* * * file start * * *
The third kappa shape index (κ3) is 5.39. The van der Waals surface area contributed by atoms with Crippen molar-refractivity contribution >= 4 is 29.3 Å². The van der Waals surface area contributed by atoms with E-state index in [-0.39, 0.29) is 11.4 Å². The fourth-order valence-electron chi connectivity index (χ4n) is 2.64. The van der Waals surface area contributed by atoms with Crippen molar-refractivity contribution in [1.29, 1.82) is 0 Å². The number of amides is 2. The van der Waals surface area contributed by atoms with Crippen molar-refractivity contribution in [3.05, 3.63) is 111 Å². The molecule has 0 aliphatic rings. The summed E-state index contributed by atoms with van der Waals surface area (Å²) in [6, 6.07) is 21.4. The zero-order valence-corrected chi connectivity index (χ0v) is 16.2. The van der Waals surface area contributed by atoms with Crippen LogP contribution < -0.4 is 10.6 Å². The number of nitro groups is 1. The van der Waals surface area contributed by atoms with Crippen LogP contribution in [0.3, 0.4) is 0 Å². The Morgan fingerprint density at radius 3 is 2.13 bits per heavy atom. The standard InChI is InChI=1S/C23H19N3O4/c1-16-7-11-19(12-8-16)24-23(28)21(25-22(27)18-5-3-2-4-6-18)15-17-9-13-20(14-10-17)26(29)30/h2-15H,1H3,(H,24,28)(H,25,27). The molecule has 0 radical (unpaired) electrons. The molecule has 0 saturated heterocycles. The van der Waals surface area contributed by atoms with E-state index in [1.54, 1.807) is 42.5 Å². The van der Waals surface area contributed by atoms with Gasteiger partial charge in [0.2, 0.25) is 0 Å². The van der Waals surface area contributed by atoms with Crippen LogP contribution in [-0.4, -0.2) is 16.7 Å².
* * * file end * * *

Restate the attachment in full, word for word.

The third kappa shape index (κ3) is 5.39. The van der Waals surface area contributed by atoms with Crippen molar-refractivity contribution >= 4 is 29.3 Å². The van der Waals surface area contributed by atoms with E-state index in [-0.39, 0.29) is 11.4 Å². The fourth-order valence-electron chi connectivity index (χ4n) is 2.64. The van der Waals surface area contributed by atoms with Crippen molar-refractivity contribution in [1.29, 1.82) is 0 Å². The number of amides is 2. The van der Waals surface area contributed by atoms with Crippen molar-refractivity contribution in [3.05, 3.63) is 111 Å². The molecule has 0 aliphatic rings. The summed E-state index contributed by atoms with van der Waals surface area (Å²) in [6, 6.07) is 21.4. The zero-order valence-corrected chi connectivity index (χ0v) is 16.2. The van der Waals surface area contributed by atoms with Crippen LogP contribution < -0.4 is 10.6 Å². The number of nitro groups is 1. The van der Waals surface area contributed by atoms with Crippen LogP contribution in [0.3, 0.4) is 0 Å². The Morgan fingerprint density at radius 3 is 2.13 bits per heavy atom. The standard InChI is InChI=1S/C23H19N3O4/c1-16-7-11-19(12-8-16)24-23(28)21(25-22(27)18-5-3-2-4-6-18)15-17-9-13-20(14-10-17)26(29)30/h2-15H,1H3,(H,24,28)(H,25,27). The molecule has 0 radical (unpaired) electrons. The molecule has 0 saturated heterocycles. The van der Waals surface area contributed by atoms with E-state index in [1.54, 1.807) is 42.5 Å². The van der Waals surface area contributed by atoms with Gasteiger partial charge in [0.2, 0.25) is 0 Å². The van der Waals surface area contributed by atoms with Crippen LogP contribution in [-0.4, -0.2) is 16.7 Å².